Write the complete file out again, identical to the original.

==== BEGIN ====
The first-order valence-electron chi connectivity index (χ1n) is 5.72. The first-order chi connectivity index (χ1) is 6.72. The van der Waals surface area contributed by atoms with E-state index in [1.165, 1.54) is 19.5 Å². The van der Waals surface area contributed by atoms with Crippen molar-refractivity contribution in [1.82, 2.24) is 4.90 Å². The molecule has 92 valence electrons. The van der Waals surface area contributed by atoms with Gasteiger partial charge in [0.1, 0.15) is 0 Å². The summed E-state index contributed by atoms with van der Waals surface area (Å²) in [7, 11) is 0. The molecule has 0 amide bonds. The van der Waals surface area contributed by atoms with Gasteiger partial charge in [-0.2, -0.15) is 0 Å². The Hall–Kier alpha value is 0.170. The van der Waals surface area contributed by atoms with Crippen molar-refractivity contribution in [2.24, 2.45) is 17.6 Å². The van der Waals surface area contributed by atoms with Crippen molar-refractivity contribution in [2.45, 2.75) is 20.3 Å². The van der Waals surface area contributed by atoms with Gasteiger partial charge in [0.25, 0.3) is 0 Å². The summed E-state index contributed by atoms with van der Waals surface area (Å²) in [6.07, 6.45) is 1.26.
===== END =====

The first-order valence-electron chi connectivity index (χ1n) is 5.72. The first-order chi connectivity index (χ1) is 6.72. The van der Waals surface area contributed by atoms with E-state index in [1.165, 1.54) is 19.5 Å². The van der Waals surface area contributed by atoms with Crippen molar-refractivity contribution in [1.82, 2.24) is 4.90 Å². The molecule has 92 valence electrons. The van der Waals surface area contributed by atoms with Gasteiger partial charge in [0.1, 0.15) is 0 Å². The summed E-state index contributed by atoms with van der Waals surface area (Å²) in [7, 11) is 0. The molecule has 0 amide bonds. The van der Waals surface area contributed by atoms with Gasteiger partial charge in [-0.2, -0.15) is 0 Å². The Hall–Kier alpha value is 0.170. The van der Waals surface area contributed by atoms with Crippen molar-refractivity contribution in [2.24, 2.45) is 17.6 Å². The van der Waals surface area contributed by atoms with Crippen molar-refractivity contribution in [2.45, 2.75) is 20.3 Å². The van der Waals surface area contributed by atoms with Gasteiger partial charge in [0.25, 0.3) is 0 Å². The summed E-state index contributed by atoms with van der Waals surface area (Å²) in [6.07, 6.45) is 1.26.